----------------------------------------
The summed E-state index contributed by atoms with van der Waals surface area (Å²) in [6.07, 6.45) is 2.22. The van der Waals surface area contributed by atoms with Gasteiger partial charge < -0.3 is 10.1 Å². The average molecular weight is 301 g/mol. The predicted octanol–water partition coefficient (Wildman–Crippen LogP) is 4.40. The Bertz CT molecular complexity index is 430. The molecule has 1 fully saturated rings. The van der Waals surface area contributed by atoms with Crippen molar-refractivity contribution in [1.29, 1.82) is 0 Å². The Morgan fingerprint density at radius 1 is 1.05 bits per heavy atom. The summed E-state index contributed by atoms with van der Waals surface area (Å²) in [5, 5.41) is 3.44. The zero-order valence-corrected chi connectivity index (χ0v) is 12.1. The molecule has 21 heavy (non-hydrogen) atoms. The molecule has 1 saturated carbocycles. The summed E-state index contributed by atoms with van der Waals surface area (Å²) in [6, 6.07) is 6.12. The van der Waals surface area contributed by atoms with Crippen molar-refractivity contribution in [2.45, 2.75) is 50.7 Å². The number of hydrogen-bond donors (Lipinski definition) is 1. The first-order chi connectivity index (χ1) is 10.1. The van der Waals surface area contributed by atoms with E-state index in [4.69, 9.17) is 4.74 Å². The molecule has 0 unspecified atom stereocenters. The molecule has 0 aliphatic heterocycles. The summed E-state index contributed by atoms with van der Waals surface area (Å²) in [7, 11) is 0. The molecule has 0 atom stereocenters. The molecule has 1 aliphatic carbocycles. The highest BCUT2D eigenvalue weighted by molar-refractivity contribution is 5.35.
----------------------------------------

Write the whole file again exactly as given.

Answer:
The summed E-state index contributed by atoms with van der Waals surface area (Å²) in [6.07, 6.45) is 2.22. The van der Waals surface area contributed by atoms with Gasteiger partial charge < -0.3 is 10.1 Å². The average molecular weight is 301 g/mol. The predicted octanol–water partition coefficient (Wildman–Crippen LogP) is 4.40. The Bertz CT molecular complexity index is 430. The molecule has 1 fully saturated rings. The van der Waals surface area contributed by atoms with Crippen molar-refractivity contribution in [1.29, 1.82) is 0 Å². The Morgan fingerprint density at radius 1 is 1.05 bits per heavy atom. The summed E-state index contributed by atoms with van der Waals surface area (Å²) in [5, 5.41) is 3.44. The zero-order valence-corrected chi connectivity index (χ0v) is 12.1. The molecule has 21 heavy (non-hydrogen) atoms. The molecule has 1 saturated carbocycles. The summed E-state index contributed by atoms with van der Waals surface area (Å²) in [6, 6.07) is 6.12. The van der Waals surface area contributed by atoms with Crippen molar-refractivity contribution in [2.45, 2.75) is 50.7 Å². The number of hydrogen-bond donors (Lipinski definition) is 1. The first-order chi connectivity index (χ1) is 10.1. The van der Waals surface area contributed by atoms with E-state index in [4.69, 9.17) is 4.74 Å². The molecule has 0 unspecified atom stereocenters. The molecule has 0 aliphatic heterocycles. The summed E-state index contributed by atoms with van der Waals surface area (Å²) in [7, 11) is 0. The molecule has 0 atom stereocenters. The molecule has 1 aliphatic carbocycles. The highest BCUT2D eigenvalue weighted by molar-refractivity contribution is 5.35.